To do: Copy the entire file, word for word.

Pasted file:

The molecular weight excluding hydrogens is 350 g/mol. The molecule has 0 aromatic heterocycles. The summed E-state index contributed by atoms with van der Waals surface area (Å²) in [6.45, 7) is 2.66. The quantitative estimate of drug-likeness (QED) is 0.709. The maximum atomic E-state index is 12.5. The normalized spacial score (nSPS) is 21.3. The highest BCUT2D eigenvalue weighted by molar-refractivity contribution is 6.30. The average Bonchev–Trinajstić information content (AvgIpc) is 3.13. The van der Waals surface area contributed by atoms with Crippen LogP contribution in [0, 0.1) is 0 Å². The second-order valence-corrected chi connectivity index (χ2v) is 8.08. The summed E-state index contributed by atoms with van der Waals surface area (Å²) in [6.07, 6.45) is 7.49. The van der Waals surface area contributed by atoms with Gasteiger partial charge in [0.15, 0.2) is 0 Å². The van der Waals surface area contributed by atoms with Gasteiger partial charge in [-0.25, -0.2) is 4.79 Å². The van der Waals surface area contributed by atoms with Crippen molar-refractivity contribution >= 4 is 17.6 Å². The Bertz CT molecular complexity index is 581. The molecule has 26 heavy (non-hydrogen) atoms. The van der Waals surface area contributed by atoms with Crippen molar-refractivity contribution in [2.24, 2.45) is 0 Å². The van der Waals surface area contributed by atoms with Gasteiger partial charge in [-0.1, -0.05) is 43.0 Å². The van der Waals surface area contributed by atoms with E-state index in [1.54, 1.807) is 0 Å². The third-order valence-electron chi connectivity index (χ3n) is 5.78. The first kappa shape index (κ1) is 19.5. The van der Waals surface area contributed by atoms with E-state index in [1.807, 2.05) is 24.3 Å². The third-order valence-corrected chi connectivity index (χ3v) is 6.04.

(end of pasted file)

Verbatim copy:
The molecular weight excluding hydrogens is 350 g/mol. The molecule has 0 aromatic heterocycles. The summed E-state index contributed by atoms with van der Waals surface area (Å²) in [6.45, 7) is 2.66. The quantitative estimate of drug-likeness (QED) is 0.709. The maximum atomic E-state index is 12.5. The normalized spacial score (nSPS) is 21.3. The highest BCUT2D eigenvalue weighted by molar-refractivity contribution is 6.30. The average Bonchev–Trinajstić information content (AvgIpc) is 3.13. The van der Waals surface area contributed by atoms with Crippen LogP contribution in [0, 0.1) is 0 Å². The second-order valence-corrected chi connectivity index (χ2v) is 8.08. The summed E-state index contributed by atoms with van der Waals surface area (Å²) in [6.07, 6.45) is 7.49. The van der Waals surface area contributed by atoms with Gasteiger partial charge in [0.15, 0.2) is 0 Å². The van der Waals surface area contributed by atoms with Gasteiger partial charge in [-0.25, -0.2) is 4.79 Å². The van der Waals surface area contributed by atoms with Crippen molar-refractivity contribution >= 4 is 17.6 Å². The Bertz CT molecular complexity index is 581. The molecule has 26 heavy (non-hydrogen) atoms. The van der Waals surface area contributed by atoms with Crippen molar-refractivity contribution in [2.24, 2.45) is 0 Å². The van der Waals surface area contributed by atoms with Gasteiger partial charge in [-0.1, -0.05) is 43.0 Å². The van der Waals surface area contributed by atoms with E-state index in [1.54, 1.807) is 0 Å². The third-order valence-electron chi connectivity index (χ3n) is 5.78. The first kappa shape index (κ1) is 19.5. The van der Waals surface area contributed by atoms with E-state index in [1.807, 2.05) is 24.3 Å². The third-order valence-corrected chi connectivity index (χ3v) is 6.04.